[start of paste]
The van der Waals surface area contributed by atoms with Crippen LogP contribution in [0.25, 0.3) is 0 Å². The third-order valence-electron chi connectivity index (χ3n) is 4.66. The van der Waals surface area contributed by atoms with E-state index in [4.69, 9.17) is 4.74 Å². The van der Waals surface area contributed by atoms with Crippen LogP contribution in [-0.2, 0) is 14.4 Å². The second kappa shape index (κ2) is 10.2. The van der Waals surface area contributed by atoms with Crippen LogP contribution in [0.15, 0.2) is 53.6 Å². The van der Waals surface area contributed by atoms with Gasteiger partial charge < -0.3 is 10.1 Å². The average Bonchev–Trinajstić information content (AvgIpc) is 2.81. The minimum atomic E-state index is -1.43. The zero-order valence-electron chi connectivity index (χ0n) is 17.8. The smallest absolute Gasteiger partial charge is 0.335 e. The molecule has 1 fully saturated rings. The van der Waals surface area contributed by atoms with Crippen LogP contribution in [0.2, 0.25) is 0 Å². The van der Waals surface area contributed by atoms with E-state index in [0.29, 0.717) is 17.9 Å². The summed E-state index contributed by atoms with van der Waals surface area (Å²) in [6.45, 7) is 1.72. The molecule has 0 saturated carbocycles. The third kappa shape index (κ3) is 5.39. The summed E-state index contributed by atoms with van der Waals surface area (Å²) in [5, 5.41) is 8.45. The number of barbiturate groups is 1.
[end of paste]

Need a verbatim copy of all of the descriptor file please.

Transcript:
The van der Waals surface area contributed by atoms with Crippen LogP contribution in [0.25, 0.3) is 0 Å². The third-order valence-electron chi connectivity index (χ3n) is 4.66. The van der Waals surface area contributed by atoms with E-state index in [4.69, 9.17) is 4.74 Å². The van der Waals surface area contributed by atoms with Crippen LogP contribution in [-0.2, 0) is 14.4 Å². The second kappa shape index (κ2) is 10.2. The van der Waals surface area contributed by atoms with Crippen LogP contribution in [0.15, 0.2) is 53.6 Å². The van der Waals surface area contributed by atoms with Gasteiger partial charge < -0.3 is 10.1 Å². The average Bonchev–Trinajstić information content (AvgIpc) is 2.81. The minimum atomic E-state index is -1.43. The zero-order valence-electron chi connectivity index (χ0n) is 17.8. The smallest absolute Gasteiger partial charge is 0.335 e. The molecule has 1 fully saturated rings. The van der Waals surface area contributed by atoms with Crippen LogP contribution in [0.2, 0.25) is 0 Å². The van der Waals surface area contributed by atoms with E-state index in [0.29, 0.717) is 17.9 Å². The summed E-state index contributed by atoms with van der Waals surface area (Å²) in [6.45, 7) is 1.72. The molecule has 0 saturated carbocycles. The third kappa shape index (κ3) is 5.39. The summed E-state index contributed by atoms with van der Waals surface area (Å²) in [5, 5.41) is 8.45. The number of barbiturate groups is 1.